I loved how when got to the Comfort Suites in Moab and checked into our room, Joe’s exact comment was “Whoa! This is the nicest hotel room we’ve ever stayed in!” Keep in mind that our son has stayed at both The Broadmoor in Colorado Springs and The Hotel Jerome in Aspen, not to mention a 4-star resort on Captiva Island in Florida and several top-tier hotels in Norway. Apparently, those places have nothing on the Moab Comfort Suites. Good to know he’s not been spoiled by his travels. Joe’s favorite part was the hike to Delicate Arch (even though we scared him by taking a slightly off-track route along a seemingly perilous edge). He complained, however, that the traffic in Moab was “the worst,” a fairly amusing comment from a kid from Denver who sits in traffic all the time. Even with the April Action Car Show there this weekend, Moab could not possibly rival Denver’s traffic. Besides, we got to see all those cool, classic cars.

Luke buried at Sand Dune Arch.

Both boys agreed that the most fun arch in the park was Sand Dune arch. (Gee. I wonder why.) They also thought the hike to Broken Arch was the best, and that Double Arch wins the award for being the coolest arch. Luke’s only major disappointment was that the Moab Brewery did not have any plain vanilla ice cream and so he had to go without dessert last night.

Steve and I both thought the hike we did with the boys last night in the Park Avenue section of Arches was the best part. We were there on the desert floor, surrounded by these massive rock “fins.” It was sunset, and it felt like we were the only people in the world. (Although as Joe, Master of The Obvious, pointed out, we really weren’t the only people in the world because someone else had made that trail.) Still, it’s rare to have a trail to yourself and it’s even rarer when that trail is in a national park. If Steve and I had a complaint, it was only that our hotel room appeared to be located underneath that of a family of four large elephants with very heavy feet who, oddly enough, decided to walk the stairs next to our room repeatedly rather than taking the elevator. Aside from the somewhat noisy hotel room, we thought the entire trip was a success.

Park Avenue at sunset

We all agreed, though, as we pulled off C-470 and began heading south on Wadsworth toward our home with the sunset illuminating the sky, no matter how much fun we have on any trip we are always happy to pull into our neighborhood. Traveling is something we all love to do, but Dorothy was right. There’s no place like home.


What About My Baggage?

“Do you know what the three most exciting sounds in the world are? Anchor chains, plane motors, and train whistles.”            ~George Bailey in It’s A Wonderful Life

Our rainbow bags will make us easy to spot...from space.

We’re gearing up for another summer of travel. Literally. I mentioned a few weeks ago that I love planning for travel nearly as much as I love traveling itself. So, for the past few weeks, that’s what I’ve been doing. We’re taking a big trip with Steve’s family this summer. I was informed by my father-in-law that our bags for the main leg of the trip are not allowed to exceed 40 pounds each. Knowing that we will be abroad for 10 days with two boys who can’t keep one outfit clean all day, I began to panic about how we would get everything we need for air travel and boat cruising into a few, 40-pound bags that the four of us will be able to haul successfully through international airports. So, I used this restriction as an excuse to do what any normal woman would do when faced with this dilemma: I started shopping.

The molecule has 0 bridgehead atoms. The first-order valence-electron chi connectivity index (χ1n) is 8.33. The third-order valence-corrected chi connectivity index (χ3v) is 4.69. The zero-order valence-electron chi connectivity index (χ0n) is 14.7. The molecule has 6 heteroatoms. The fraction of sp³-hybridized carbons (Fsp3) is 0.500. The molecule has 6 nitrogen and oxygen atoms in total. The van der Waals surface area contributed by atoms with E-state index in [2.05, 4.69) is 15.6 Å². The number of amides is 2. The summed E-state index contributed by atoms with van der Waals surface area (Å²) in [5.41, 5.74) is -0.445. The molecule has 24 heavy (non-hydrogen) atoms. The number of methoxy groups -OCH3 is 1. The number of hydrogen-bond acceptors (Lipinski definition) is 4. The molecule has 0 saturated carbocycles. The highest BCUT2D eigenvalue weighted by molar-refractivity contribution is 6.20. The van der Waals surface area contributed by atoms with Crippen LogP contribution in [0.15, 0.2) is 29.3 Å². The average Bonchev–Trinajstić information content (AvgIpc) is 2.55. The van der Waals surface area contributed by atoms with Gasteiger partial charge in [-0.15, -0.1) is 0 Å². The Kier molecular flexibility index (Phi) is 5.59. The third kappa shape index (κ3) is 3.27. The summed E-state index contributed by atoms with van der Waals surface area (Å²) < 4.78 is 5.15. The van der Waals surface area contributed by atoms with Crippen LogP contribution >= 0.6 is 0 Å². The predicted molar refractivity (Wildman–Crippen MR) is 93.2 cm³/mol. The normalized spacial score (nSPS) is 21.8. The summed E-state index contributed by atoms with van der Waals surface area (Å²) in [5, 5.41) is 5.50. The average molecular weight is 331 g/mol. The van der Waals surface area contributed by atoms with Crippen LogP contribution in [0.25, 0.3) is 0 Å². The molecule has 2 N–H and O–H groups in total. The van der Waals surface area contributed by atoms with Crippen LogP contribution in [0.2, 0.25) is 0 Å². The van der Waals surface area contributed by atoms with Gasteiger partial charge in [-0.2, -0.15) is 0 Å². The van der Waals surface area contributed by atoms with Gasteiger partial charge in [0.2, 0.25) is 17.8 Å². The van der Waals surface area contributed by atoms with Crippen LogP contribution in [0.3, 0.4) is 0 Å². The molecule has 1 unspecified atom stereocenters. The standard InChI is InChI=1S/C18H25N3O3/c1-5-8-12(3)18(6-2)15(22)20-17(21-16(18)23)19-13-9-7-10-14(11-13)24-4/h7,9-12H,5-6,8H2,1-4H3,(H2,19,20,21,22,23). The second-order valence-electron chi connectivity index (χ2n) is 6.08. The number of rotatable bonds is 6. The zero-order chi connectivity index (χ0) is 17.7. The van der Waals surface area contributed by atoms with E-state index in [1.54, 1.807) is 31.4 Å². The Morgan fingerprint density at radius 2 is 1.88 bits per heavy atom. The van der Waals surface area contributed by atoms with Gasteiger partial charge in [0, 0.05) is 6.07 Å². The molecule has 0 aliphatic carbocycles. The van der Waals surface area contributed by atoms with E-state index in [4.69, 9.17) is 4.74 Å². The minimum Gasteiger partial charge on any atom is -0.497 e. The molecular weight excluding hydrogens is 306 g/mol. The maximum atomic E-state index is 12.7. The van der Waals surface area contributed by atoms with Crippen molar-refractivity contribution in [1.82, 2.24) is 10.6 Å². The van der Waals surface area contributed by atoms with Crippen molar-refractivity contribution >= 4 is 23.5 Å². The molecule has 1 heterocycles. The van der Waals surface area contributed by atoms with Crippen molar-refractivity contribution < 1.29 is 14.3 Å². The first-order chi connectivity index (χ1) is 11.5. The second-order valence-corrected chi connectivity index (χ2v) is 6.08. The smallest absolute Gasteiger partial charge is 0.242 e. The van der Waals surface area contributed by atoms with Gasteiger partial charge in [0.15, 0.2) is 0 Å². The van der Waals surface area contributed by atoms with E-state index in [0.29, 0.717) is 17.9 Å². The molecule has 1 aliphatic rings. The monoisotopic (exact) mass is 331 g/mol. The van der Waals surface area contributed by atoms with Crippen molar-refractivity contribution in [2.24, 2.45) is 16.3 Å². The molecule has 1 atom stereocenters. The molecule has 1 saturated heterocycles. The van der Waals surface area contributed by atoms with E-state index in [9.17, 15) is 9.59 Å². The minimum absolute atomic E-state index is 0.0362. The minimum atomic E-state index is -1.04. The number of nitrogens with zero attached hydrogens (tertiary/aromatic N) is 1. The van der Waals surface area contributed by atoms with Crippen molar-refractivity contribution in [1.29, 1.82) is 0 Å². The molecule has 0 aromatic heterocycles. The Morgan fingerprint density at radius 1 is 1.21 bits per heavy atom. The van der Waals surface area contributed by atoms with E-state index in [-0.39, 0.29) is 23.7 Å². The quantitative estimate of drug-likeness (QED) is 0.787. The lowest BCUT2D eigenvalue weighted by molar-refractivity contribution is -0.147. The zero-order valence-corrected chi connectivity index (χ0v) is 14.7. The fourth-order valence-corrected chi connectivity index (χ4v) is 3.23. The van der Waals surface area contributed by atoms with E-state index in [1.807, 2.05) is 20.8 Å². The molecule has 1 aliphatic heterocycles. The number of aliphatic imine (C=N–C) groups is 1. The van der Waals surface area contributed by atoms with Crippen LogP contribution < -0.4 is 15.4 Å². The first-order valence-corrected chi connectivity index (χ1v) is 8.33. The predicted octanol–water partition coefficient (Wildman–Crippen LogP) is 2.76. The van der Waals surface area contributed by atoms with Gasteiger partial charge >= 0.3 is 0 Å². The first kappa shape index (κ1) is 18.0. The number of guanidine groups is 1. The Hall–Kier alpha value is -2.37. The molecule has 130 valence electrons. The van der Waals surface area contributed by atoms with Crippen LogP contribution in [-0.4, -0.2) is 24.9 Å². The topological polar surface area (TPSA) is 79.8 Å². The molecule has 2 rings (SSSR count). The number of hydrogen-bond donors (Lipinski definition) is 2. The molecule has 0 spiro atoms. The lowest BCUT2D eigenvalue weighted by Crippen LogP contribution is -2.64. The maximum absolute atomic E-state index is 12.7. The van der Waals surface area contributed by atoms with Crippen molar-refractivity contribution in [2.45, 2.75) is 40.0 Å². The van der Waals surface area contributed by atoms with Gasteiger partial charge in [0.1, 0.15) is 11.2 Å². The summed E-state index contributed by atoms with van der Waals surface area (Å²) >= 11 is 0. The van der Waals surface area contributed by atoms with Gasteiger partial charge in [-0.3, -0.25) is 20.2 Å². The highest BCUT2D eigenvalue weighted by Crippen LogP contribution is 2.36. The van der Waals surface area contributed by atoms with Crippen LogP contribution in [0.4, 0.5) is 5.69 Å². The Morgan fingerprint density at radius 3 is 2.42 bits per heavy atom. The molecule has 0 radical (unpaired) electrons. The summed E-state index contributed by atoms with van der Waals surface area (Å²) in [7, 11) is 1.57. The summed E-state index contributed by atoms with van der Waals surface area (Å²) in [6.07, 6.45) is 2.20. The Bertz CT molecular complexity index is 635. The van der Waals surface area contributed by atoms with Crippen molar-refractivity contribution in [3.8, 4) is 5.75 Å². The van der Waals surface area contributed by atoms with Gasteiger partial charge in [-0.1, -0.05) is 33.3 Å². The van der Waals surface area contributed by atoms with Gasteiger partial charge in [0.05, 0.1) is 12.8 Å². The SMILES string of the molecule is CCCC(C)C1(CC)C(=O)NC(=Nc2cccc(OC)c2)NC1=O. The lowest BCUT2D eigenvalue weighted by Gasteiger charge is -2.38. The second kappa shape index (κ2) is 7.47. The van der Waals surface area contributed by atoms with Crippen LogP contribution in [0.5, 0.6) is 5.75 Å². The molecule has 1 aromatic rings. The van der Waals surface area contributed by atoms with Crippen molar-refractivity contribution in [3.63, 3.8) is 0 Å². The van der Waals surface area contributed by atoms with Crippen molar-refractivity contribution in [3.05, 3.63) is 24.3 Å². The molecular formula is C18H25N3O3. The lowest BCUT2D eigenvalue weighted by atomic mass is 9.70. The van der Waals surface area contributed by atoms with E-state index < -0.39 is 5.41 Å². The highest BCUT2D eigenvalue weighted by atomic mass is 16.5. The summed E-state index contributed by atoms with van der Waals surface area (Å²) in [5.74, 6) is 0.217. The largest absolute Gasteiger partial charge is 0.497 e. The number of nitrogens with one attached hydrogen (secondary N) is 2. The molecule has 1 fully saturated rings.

In 1997, hubby and I purchased two very large Samsonite travel suitcases to accommodate our plans to have no children and to travel instead. Four years after that purchase, we still had not traveled and we had one child. Since then, our luggage has always been a menagerie of hand-me-down, mismatched, awkward, and barely functioning individual pieces. When we’ve had money to spend, we just haven’t been interested in purchasing matching luggage sets for the travels we were not taking. In the past ten years, we’ve traveled with valises riddled with holes and afflicted by missing wheels and broken zippers. I vowed this time we would not be traveling like the Clampetts.

Our new luggage would have to be durable, lightweight, moderately priced, medium-sized, easily identifiable, and have wheels. I did some research and settled upon a bag I thought fit all my specifications. I ordered one, an Exo Hardside Spinner from eBags, so we could test it out at home before ordering three more. It arrived and was perfect. Big enough for multiple days of travel with lightweight clothing but small enough that the boys will be able to handle their own bags. We collectively decided to order the remaining bags, each deciding on our own color to eliminate future arguments.

When they arrived, I immediately unpacked them and felt confident about our purchase. How can you not feel good about a lifetime guarantee? At least I could be certain that I would no longer have to lean a bag against my leg at a check in counter because of a missing wheel. As the bags sat in our living room over the course of the next several days, however, I began to experience second thoughts. These bags are really bright and noticeable. There is nothing subtle about them. In fact, I’m fairly certain that we’ll be easy to spot…from outer space. Are these suitcases less tacky than our current hodgepodge of misfits?

Reflecting on it for a bit longer, though, I realized that I don’t care if they appear gauche to some. They fit our motley crew perfectly. They are related yet unique, fun but practical, spunky but not obnoxious. They’re also two colors shy of an LGBT flag, and we’re good with that association. They tell people we’re bold and ready for adventure. If people with pricey, matching luggage sets want to look down their noses at us for our silly bags, let them. We may not be full of decorum, but at least we’re interesting.